Friday, October 19, 2007


A cautionary piece of flash fiction to celebrate this joyous season,
joyous, that is, for certain of those amon us, but not for all.

Bayou Bill


by Bill Fullerton

The cold winter rain told a sad story, and I was listening.

I'm a good listener; always have been. Especially here inside the cemetery—just sitting and listening to the rain, hearing the story, and waiting for Melinda.

We don’t have nice winter weather, just rain. The only thing it’s good for is hunting, mostly for deer. But I don't hunt—not anymore.

Winter became my favorite season because of Melinda. I was driving home after wasting an entire Saturday morning down in the bottoms trying to get that big buck just about everybody, including me, had seen at one time or another.

A car, it was an old raggedy-ass Plymouth Fury, was pulled over on the shoulder of the Barnwell road just about in the middle of nowhere. A woman was out in the rain trying to change a flat. I stopped to help.

That's when I met Melinda. She was going somewhere to see somebody who was some sort of kin. For the life of me I don't remember where or who. What I do remember is that even in a tan raincoat, Melinda, she said her name was Melinda Carter, was about the prettiest girl I'd ever seen. She had these big brown eyes, long, wet eyelashes and a cute little nose. I noticed it because there was a raindrop right on the tip. And even though her lips were a little blue with the cold, her smile could start a forest fire.

I told her to wait in my truck but she stayed out in the rain, holding an umbrella over me, while I changed the flat. That’s when we got to talking. She lived a couple of hours away and was a senior in college. I told her I'd just graduated and was teaching English at the local high school.

With all the rain and mud, it took awhile to change that tire. And I’ll admit, I wasn’t in a big hurry. I didn’t want her to just drive out of my life. But I’m no ladies man and couldn’t figure out what to do. After I’d put everything away and slammed the trunk shut, she insisted I get in the car with her and share some hot coffee she’d brought along.

The rain had stopped by then. She’d taken off her raincoat and pitched it into the back seat. Even in a bulky sweater and jeans, you could tell she had a nice, cuddly figure. So being a gentleman and all, I tossed my gear into my new pickup and crawled into the passenger seat of her old Plymouth.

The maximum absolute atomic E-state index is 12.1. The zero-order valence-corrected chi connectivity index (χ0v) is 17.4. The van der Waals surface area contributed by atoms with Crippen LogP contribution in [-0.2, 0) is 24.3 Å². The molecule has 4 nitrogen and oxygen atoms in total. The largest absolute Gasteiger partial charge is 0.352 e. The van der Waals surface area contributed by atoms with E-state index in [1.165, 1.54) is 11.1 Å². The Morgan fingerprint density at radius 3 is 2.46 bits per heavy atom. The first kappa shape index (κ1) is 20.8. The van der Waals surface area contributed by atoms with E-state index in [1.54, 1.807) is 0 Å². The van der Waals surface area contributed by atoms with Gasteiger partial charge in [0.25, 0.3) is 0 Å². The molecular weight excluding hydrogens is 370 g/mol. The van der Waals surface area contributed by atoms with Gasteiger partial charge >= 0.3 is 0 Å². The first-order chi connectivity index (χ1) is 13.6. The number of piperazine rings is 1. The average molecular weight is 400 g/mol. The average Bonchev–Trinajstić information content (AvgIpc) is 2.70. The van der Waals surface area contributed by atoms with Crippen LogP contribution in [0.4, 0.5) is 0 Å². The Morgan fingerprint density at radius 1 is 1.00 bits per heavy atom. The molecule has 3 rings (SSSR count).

God, but that was good coffee. Black with a little sugar and still nice and hot. We talked and finished off the coffee. And then while she was putting things away, it started to rain again. We both stared at the rain through the car’s fogged-up windows. Then we looked at one another. And just as I reached out for her, she slid over beside me.

We made love to the sound of the rain drumming against the car. It all seemed so natural, so right. Her body was so smooth and warm. And when she looked up at me, watching while I tore off my clothes, I thought I’d burst. She pulled me down into her as our two bodies became one.

A few weeks later, when I asked her to marry me, she said yes. After that, rainy winter days were always special for us. And now, well, it’s just a reminder of the weather that day I killed her.

It was overcast and raining. I'd been hunting all day and she’d come to pick me up. But I was late. So she put on her old tan raincoat and walked into the bottoms heading for my deer stand where, just for a second, I thought I saw that big buck and then, and then, that's when I killed her.

Now I come out here and listen to the rain tell the story and wait for Melinda. I keep the motor running so the cab will be warm when she comes. And she always comes. We sit together here inside my old truck and talk and listen. And then she wraps me in her arms and whispers in my ear and we make love. That’s when it’s almost like it used to be. But later, when it starts getting dark and she has to go, that’s when we both start to cry.

But she's late today, or maybe I got here early. I'm not sure. Time doesn't mean much anymore. The thing is, I'm getting a little sleepy. So I'll keep the motor running, but maybe close my eyes—just for a minute, though. 'Cause Melinda and I will be together soon, like we always should be. Only it'll be here in the cemetery, inside my truck, in the winter rain.

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Blogger VirtualWordsmith said...

Bill, I used to have nightmares about one of my parents shooting the other, by accident, when they were out hunting.

Terrific piece. I just hope I sleep tonight.

3:47 PM  
Anonymous twizzle said...

that's so sad. :(

great piece.

9:19 AM  

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